Then we get the mercenaries finding Arkin and threatening him because he split up from them. I’m so glad the movie worked SO HARD at making us like these abominable assholes, because then we get the old “killer appears right behind them and they don’t listen even when main guy tries to warn them” trick. If I still had any faith in mankind at this point, I’d be so disappointed! He strings up the one lady and just lets her swing around upside down. Presumably she’s going to be tortured, but I think it’s funnier to imagine if she just kept swinging around upside down forever in a continuous loop.
They find Elena and Arkin then has a brilliant idea to try and get help – he leans out an opening in the window with his gun and shoots a homeless person. Yes, the main character of the movie just shot a homeless person – you didn’t imagine that.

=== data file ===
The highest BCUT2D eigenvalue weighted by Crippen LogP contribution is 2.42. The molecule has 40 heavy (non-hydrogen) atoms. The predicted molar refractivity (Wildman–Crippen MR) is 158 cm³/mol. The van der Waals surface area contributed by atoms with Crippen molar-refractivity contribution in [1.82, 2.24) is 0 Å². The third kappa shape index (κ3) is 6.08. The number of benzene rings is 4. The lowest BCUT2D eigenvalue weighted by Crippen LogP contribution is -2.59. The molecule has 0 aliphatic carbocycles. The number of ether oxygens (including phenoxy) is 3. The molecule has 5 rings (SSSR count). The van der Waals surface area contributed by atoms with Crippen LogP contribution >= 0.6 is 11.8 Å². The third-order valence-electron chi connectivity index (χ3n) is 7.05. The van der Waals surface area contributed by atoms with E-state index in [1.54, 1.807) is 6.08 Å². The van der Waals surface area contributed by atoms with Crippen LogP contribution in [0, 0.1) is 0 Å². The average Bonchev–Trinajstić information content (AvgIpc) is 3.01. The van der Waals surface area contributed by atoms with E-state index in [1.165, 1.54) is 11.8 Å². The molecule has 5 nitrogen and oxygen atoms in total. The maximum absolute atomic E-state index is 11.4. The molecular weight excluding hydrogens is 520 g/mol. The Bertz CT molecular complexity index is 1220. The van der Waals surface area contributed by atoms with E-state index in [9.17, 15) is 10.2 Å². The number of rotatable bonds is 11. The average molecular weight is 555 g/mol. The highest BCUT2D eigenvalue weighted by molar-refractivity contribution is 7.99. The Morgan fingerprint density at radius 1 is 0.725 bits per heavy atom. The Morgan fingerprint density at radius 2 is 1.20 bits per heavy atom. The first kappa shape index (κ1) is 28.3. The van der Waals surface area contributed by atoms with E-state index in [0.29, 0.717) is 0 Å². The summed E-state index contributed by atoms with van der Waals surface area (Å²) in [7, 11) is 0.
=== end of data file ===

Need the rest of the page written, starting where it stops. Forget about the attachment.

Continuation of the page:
|I'll give the movie this one measly caveat - there's no other film where the hero shoots homeless people. But then, I don't think THAT is a goal worth celebrating!|
The ambulances get there in like two seconds flat; what, were they right around the fucking corner just lounging?
The Collector somehow traps them all in a cage. Arkin tries to reach the latch and let everyone out, but he can’t do it unless they re-break his arm – basically just an excuse for more gore. But any excuse to hurt Arkin is fine by me! And military chick re-sets Arkin’s arm immediately after they get out, anyway. I personally would find it hilarious if they got stuck in another cage right after and had to re-break and re-set Arkin’s arm all over again. But the movie isn’t catering to my sense of humor.
Instead we get a lame-ass fight scene, where the Collector is somehow beaten down by Arkin – yes, he’s beaten up by a man with a broken arm. I’m so close to the end at this point, I just don’t care.
We also get some despicably lame slo-mo shots of Elena destroying everything afterward – really, you’re trying to pass THIS off as epic? Really now?